Zuioji is a celebrated landmark in the city of Niihama in Ehime Prefecture. Niihama prospered as an industrial city after the discovery of copper mines in the 17th century. The history of Zuioji, however, goes back still farther to 1448, when the local lord Matsuki Katsumura invited the monk Gettan to come from Kamakura and establish a temple for the repose of the spirits of his mother and father.
The Zuioji's path was not smooth. It burned twice: once in the fires of the Period of the Nation at War (16th century) and again, owing to an ordinary conflagration, in the early 19th century. It took 50 years to restore the temple. After the completion of a monks educational institution in 1897, Zuioji became famous for Zen discipline. Today large numbers of monks train diligently there, and throngs of lay believers come to take part in zazen sessions.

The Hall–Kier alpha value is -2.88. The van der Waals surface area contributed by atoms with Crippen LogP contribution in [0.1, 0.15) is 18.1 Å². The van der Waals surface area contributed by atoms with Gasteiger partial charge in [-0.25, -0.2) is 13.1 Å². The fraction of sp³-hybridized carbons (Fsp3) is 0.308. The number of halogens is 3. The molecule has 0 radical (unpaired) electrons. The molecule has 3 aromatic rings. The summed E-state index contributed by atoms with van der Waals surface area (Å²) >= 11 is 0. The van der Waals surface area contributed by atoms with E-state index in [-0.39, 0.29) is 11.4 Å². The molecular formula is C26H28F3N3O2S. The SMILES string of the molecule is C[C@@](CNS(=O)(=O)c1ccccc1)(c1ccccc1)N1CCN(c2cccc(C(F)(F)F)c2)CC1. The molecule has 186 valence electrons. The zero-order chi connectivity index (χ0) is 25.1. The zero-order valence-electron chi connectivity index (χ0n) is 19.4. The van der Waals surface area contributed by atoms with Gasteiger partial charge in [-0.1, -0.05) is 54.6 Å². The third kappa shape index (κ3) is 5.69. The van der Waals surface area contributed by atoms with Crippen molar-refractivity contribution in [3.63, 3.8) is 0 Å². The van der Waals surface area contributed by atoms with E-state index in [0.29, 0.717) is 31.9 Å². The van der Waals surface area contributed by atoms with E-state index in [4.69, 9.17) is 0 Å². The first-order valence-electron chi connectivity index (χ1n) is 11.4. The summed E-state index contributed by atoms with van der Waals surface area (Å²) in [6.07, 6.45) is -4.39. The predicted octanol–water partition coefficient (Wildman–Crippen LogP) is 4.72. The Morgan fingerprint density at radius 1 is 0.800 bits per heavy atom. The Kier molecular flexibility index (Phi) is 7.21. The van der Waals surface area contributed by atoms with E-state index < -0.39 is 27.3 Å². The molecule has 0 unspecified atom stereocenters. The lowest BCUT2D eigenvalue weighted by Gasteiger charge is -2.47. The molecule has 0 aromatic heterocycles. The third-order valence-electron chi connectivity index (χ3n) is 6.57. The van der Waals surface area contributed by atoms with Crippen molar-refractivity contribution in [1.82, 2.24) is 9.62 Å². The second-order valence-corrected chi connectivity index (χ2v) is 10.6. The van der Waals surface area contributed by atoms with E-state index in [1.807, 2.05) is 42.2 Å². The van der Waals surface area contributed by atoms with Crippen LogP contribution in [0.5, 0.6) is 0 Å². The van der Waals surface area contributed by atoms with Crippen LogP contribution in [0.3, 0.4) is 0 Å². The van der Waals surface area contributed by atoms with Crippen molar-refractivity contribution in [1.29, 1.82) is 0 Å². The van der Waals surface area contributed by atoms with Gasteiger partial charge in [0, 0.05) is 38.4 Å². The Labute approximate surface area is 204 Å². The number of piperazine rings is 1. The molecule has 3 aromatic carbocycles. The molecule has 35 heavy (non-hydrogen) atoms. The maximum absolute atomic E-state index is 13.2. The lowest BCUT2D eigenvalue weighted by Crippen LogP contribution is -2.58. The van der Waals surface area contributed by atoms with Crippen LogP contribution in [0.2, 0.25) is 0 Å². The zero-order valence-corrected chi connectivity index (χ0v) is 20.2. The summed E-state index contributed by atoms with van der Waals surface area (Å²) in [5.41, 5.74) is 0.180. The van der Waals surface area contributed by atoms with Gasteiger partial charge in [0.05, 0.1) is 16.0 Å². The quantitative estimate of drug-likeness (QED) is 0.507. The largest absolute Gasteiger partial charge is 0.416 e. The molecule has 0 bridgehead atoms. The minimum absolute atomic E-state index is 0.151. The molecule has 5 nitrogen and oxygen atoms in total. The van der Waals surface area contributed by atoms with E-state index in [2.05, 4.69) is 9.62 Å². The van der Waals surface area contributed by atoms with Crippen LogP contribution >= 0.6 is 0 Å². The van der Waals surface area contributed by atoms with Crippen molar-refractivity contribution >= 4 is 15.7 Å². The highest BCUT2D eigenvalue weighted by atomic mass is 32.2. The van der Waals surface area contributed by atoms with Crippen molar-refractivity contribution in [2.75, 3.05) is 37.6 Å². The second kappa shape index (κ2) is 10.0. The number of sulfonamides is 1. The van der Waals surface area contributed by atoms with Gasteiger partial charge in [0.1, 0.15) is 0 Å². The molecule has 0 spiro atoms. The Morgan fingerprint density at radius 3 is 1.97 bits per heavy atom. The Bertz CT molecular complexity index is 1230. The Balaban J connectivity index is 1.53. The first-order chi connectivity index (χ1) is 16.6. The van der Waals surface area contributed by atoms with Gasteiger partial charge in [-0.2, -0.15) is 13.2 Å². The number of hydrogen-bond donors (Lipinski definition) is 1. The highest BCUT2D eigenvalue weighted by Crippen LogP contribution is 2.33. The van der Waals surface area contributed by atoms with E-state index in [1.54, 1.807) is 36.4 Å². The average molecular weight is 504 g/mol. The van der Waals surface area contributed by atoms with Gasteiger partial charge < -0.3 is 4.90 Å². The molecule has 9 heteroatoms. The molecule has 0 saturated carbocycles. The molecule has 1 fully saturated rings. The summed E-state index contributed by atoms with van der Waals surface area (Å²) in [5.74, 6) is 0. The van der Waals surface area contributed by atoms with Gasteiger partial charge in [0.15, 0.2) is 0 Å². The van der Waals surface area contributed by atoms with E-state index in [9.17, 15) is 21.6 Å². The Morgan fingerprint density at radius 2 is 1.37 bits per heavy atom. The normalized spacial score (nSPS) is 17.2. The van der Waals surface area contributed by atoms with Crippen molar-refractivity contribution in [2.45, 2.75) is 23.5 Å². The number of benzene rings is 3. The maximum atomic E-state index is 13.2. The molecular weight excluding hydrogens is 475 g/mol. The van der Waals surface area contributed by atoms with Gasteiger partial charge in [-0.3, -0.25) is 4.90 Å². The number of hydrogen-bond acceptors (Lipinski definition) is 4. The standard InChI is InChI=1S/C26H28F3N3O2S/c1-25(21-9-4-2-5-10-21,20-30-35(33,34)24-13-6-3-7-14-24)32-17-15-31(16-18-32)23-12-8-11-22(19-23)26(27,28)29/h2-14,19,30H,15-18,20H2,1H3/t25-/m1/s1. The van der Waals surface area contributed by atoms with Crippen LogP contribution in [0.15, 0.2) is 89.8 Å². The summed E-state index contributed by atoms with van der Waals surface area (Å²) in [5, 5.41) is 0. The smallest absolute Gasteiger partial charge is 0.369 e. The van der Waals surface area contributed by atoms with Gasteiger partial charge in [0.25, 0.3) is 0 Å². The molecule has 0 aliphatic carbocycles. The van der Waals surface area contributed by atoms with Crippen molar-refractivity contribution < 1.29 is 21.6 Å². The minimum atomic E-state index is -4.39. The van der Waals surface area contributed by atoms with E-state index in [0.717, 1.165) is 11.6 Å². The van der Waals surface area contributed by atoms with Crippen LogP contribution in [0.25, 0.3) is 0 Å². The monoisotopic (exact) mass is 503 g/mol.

Opened in 1953, the temple kindergarten does its utmost to cultivate an open, generous mind in its charges. On the temple grounds stand the tutelary Kompira Hall and a tall gingko tree. The air is fresh and pure, and the view includes Niihama City and the calm waters of the Seto Inland Sea. The busy Zuioji head priest is also head priest of the Shogoji (Kumamoto Prefecture), where participants from overseas assemble for zazen during the international ango program.
In the central part of Niihama, about three kilometers south of Niihama Station. About eight minutes by car from the station on the JR Yosan LineAddress: 8-1, Yamane-cho, Niihama, Ehime Prefecture 792-0835, Japan